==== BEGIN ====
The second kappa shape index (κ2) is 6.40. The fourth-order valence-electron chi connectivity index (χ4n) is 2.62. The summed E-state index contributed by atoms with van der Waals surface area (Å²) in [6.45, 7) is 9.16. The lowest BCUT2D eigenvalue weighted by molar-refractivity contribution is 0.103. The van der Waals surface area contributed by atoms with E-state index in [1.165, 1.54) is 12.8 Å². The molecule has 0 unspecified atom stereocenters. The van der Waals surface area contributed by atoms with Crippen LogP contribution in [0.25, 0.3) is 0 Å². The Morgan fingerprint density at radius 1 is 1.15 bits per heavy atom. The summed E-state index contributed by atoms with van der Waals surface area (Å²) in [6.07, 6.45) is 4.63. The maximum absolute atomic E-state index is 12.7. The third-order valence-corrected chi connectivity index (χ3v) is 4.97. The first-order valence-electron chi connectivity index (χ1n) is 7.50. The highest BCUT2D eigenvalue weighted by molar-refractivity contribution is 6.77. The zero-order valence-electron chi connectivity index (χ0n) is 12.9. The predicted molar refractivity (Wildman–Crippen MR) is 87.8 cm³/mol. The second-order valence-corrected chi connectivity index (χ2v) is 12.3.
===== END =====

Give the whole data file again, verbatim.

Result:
The second kappa shape index (κ2) is 6.40. The fourth-order valence-electron chi connectivity index (χ4n) is 2.62. The summed E-state index contributed by atoms with van der Waals surface area (Å²) in [6.45, 7) is 9.16. The lowest BCUT2D eigenvalue weighted by molar-refractivity contribution is 0.103. The van der Waals surface area contributed by atoms with E-state index in [1.165, 1.54) is 12.8 Å². The molecule has 0 unspecified atom stereocenters. The van der Waals surface area contributed by atoms with Crippen LogP contribution in [0.25, 0.3) is 0 Å². The Morgan fingerprint density at radius 1 is 1.15 bits per heavy atom. The summed E-state index contributed by atoms with van der Waals surface area (Å²) in [6.07, 6.45) is 4.63. The maximum absolute atomic E-state index is 12.7. The third-order valence-corrected chi connectivity index (χ3v) is 4.97. The first-order valence-electron chi connectivity index (χ1n) is 7.50. The highest BCUT2D eigenvalue weighted by molar-refractivity contribution is 6.77. The zero-order valence-electron chi connectivity index (χ0n) is 12.9. The predicted molar refractivity (Wildman–Crippen MR) is 87.8 cm³/mol. The second-order valence-corrected chi connectivity index (χ2v) is 12.3.